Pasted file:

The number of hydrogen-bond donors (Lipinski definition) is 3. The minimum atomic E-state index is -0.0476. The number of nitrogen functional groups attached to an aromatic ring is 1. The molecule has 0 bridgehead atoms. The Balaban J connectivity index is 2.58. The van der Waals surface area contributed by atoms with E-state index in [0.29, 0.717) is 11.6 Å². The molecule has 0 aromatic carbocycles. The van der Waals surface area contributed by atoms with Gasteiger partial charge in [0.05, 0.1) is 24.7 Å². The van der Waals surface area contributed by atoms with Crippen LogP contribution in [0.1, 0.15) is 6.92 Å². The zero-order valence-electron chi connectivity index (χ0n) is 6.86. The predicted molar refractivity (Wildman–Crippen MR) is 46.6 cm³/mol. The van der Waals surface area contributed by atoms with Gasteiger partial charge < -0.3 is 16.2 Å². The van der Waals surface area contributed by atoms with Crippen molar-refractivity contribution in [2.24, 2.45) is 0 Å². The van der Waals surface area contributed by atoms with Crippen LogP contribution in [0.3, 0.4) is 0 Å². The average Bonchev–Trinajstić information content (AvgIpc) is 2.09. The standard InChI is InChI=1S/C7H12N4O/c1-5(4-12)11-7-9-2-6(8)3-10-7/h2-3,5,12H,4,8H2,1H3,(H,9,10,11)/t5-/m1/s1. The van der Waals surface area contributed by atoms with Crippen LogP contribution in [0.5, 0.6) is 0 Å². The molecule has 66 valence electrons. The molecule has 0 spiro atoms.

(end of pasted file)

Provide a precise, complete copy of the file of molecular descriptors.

The number of hydrogen-bond donors (Lipinski definition) is 3. The minimum atomic E-state index is -0.0476. The number of nitrogen functional groups attached to an aromatic ring is 1. The molecule has 0 bridgehead atoms. The Balaban J connectivity index is 2.58. The van der Waals surface area contributed by atoms with E-state index in [0.29, 0.717) is 11.6 Å². The molecule has 0 aromatic carbocycles. The van der Waals surface area contributed by atoms with Gasteiger partial charge in [0.05, 0.1) is 24.7 Å². The van der Waals surface area contributed by atoms with Crippen LogP contribution in [0.1, 0.15) is 6.92 Å². The zero-order valence-electron chi connectivity index (χ0n) is 6.86. The predicted molar refractivity (Wildman–Crippen MR) is 46.6 cm³/mol. The van der Waals surface area contributed by atoms with Gasteiger partial charge < -0.3 is 16.2 Å². The van der Waals surface area contributed by atoms with Crippen molar-refractivity contribution in [2.24, 2.45) is 0 Å². The van der Waals surface area contributed by atoms with Crippen LogP contribution in [0.3, 0.4) is 0 Å². The average Bonchev–Trinajstić information content (AvgIpc) is 2.09. The standard InChI is InChI=1S/C7H12N4O/c1-5(4-12)11-7-9-2-6(8)3-10-7/h2-3,5,12H,4,8H2,1H3,(H,9,10,11)/t5-/m1/s1. The van der Waals surface area contributed by atoms with Crippen LogP contribution in [0.5, 0.6) is 0 Å². The molecule has 66 valence electrons. The molecule has 0 spiro atoms.